There were two contradictory reports last week: Brexit is making UK start-ups move to Europe. And London will remain the tech hub of the world. They cannot both be right: so which is it? Will Brexit and the UK’s increasing isolation from Europe mean that the brightest and best choose to start their businesses in Berlin, Paris or Lisbon? Or will the UK’s pool of talent and access to capital see it remain the very best place to start a tech business?
According to a story in City AM last week, increasing numbers of tech start-ups are planning to set up a European operation as the UK moves closer to Brexit. One in four UK companies plans to launch their business outside the UK – up from one in five this time last year. In addition, 14% of entrepreneurs are considering moving their headquarters to Europe, compared to 11% a year ago. The figures come from an annual survey of more than 1,000 start-ups, carried out by Silicon Valley Bank.
“Reading between the lines and what we have heard anecdotally,” said Erin Platts of SVB, “Many start-ups are looking to expand further away. [It would be] rare to see a UK-only company.”
The UK branch was the first that SVB had opened outside the US – and advocates of London argue that it is this access to capital that makes London the place for start-ups and tech companies to thrive.
London is the place to find money
What tech start-ups need more than anything is money – very often, lots of money. And for a millennial entrepreneur who does not have any security – and whose parents may understandably be unwilling to put the family home on the line – that means finding outside investors. UK clearing banks do not lend money against the security of an idea, or an app that has lost £100,000 in its first year of development and now needs another half a million.
Last Autumn we reported on an article about Europe’s tech capital being ‘Balkanised’ – it rarely crossed political borders. Investors were happy to fund projects in their own countries, but rarely funded projects in other countries. As the article shows, the UK attracts far more overseas tech investment than Germany or France, notably from the US and Asia.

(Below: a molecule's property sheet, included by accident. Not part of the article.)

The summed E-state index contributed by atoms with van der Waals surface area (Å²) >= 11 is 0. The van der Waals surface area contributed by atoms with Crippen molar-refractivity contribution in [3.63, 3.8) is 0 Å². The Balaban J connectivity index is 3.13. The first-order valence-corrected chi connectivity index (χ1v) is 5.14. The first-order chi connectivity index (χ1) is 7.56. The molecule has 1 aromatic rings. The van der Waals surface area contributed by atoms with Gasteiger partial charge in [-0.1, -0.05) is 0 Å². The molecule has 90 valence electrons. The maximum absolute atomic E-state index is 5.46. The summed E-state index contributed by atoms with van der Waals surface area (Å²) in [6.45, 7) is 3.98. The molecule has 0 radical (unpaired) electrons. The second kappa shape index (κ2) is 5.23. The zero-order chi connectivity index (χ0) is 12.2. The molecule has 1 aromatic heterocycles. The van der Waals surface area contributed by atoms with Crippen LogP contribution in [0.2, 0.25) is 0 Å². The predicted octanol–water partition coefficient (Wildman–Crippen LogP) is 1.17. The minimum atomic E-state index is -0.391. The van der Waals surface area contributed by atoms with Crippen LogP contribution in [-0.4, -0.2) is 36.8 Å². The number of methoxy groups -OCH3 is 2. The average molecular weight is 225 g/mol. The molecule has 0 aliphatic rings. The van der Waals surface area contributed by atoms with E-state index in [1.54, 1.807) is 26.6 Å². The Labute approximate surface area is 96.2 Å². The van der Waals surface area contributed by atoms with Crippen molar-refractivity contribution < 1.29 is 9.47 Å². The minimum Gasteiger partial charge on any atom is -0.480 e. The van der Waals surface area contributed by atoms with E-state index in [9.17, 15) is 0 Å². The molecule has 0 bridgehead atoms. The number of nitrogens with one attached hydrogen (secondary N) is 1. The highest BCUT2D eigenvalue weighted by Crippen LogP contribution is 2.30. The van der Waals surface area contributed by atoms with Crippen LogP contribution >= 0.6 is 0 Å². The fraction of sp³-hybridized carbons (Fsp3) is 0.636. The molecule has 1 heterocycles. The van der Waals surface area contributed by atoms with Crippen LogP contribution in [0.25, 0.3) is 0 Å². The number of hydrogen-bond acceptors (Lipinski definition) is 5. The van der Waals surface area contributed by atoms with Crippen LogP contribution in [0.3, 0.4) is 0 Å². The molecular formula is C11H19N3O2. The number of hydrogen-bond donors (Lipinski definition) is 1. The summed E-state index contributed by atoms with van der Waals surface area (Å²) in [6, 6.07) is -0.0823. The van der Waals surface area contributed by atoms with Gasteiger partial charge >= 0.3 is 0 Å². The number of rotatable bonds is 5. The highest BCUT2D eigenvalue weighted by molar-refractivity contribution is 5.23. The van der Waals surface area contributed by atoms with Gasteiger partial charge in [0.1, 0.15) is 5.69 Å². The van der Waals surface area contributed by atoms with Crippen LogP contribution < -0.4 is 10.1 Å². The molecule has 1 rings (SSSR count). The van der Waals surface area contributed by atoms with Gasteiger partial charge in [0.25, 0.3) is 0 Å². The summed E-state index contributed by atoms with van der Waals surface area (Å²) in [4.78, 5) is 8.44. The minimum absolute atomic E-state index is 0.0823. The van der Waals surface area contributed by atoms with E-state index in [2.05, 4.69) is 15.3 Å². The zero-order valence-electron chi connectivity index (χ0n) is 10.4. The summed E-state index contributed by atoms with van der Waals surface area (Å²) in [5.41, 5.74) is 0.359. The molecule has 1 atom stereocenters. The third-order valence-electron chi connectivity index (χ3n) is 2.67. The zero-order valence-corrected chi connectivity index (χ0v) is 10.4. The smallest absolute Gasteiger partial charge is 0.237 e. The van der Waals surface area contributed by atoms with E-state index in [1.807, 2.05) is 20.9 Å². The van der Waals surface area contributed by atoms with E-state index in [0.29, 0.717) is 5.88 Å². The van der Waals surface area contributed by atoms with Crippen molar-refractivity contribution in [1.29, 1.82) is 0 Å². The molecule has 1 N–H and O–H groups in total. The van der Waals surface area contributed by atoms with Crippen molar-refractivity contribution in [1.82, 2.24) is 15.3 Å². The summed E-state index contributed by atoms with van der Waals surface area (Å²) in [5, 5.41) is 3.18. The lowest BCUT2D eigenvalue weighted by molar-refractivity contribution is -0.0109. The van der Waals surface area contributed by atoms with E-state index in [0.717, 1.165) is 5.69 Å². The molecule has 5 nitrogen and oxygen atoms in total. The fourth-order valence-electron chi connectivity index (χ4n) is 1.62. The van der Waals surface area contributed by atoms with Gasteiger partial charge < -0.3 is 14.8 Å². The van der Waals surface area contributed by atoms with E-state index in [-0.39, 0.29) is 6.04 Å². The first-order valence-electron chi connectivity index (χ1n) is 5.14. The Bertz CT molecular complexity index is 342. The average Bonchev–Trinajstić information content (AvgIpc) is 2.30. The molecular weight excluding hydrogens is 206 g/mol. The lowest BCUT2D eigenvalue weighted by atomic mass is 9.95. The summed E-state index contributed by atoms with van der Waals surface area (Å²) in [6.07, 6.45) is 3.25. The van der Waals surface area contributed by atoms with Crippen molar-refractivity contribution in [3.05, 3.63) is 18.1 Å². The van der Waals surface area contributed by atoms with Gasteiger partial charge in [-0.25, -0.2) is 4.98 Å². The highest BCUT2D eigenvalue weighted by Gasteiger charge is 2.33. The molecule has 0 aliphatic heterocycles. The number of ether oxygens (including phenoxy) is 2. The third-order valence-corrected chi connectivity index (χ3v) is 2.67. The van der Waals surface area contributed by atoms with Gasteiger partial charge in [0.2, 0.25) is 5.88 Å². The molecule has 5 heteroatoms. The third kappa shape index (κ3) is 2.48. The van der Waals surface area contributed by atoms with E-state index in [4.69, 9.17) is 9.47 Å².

Access to capital is the key reason why London retains its place ahead of cities like Barcelona, Paris and Berlin as the number one place to start a tech business. The UK is home to 58,000 technology firms, with a new technology company founded every hour. Perhaps more importantly, London has seen more direct investment in venture capital than Germany, France, Spain and Ireland combined. Foreign investors want to invest in UK technology – London attracts three times more foreign investment than Paris and four times more than Berlin.
But surely any tech start-ups should move to Silicon Valley?
According to Marten Mickos, a Finnish serial entrepreneur who founded MySQL in his garage and sold it to Sun Microsystems for $1bn, the answer is simple: forget about Europe and move to Silicon Valley. “The market is there, so are the investors and firms who are willing to experiment with new technology.”
According to the figures, one in seven European technology companies who have raised between $1m and $100m since 2010, moved their headquarters to the US. But that still means that six out of seven stayed in Europe and for now, London is their preferred destination. After all, both Google and Facebook have recently committed to major new office buildings in the capital.